Were Women Viking Warriors? New DNA Evidence Proves Historians Wrong

warrior, viking, Xena

History books have long told the story of brave Viking men who went into battle, and women were noticeably missing from this narrative. But a few scholars have always wondered if there were any women Viking warriors.

New DNA evidence has finally confirmed that women were, in fact, Viking warriors — not just men..

The discovery was made by archaeologist Charlotte Hedenstierna-Jonson and a team of researchers at Uppsala University who re-examined the remains of a Viking originally studies in the late 1800s.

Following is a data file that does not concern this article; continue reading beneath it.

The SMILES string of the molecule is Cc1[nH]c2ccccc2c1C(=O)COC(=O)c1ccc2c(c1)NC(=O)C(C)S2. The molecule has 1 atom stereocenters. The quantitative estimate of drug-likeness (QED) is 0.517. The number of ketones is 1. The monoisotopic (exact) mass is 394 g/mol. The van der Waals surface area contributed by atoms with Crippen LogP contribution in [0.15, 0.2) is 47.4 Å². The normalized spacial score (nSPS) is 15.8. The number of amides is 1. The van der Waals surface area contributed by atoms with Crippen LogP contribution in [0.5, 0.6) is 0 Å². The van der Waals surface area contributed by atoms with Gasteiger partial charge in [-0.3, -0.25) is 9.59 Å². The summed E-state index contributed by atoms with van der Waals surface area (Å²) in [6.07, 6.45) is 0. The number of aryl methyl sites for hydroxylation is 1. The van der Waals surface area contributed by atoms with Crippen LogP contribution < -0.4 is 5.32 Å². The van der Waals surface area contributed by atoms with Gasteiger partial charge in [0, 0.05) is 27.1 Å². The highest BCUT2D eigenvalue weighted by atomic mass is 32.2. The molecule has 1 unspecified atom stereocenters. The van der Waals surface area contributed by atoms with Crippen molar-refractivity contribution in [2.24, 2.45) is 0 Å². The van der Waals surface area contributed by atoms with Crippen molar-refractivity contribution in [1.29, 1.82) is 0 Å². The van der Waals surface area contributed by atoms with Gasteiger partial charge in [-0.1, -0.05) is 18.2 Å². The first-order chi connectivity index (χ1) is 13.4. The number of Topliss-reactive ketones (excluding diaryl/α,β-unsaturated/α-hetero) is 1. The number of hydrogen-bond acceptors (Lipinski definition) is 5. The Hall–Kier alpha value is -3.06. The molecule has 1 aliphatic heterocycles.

In order to obtain conclusive genetic proof that the remains belonged to a woman, DNA material was extracted from the bones and teeth and was shown not to contain a male Y-chromosome.

According to Hedenstierna-Jonson, the Viking woman was over 30 and tall for her time at around 5 feet 6 inches.

She probably also a military leader in charge of an entire group of Vikings because she was buried with weapons, two horses, and a board game that dealt with battle tactics.


The groundbreaking study marks the first genetic proof ever that overturns conventional wisdom that only men were Viking fighters.

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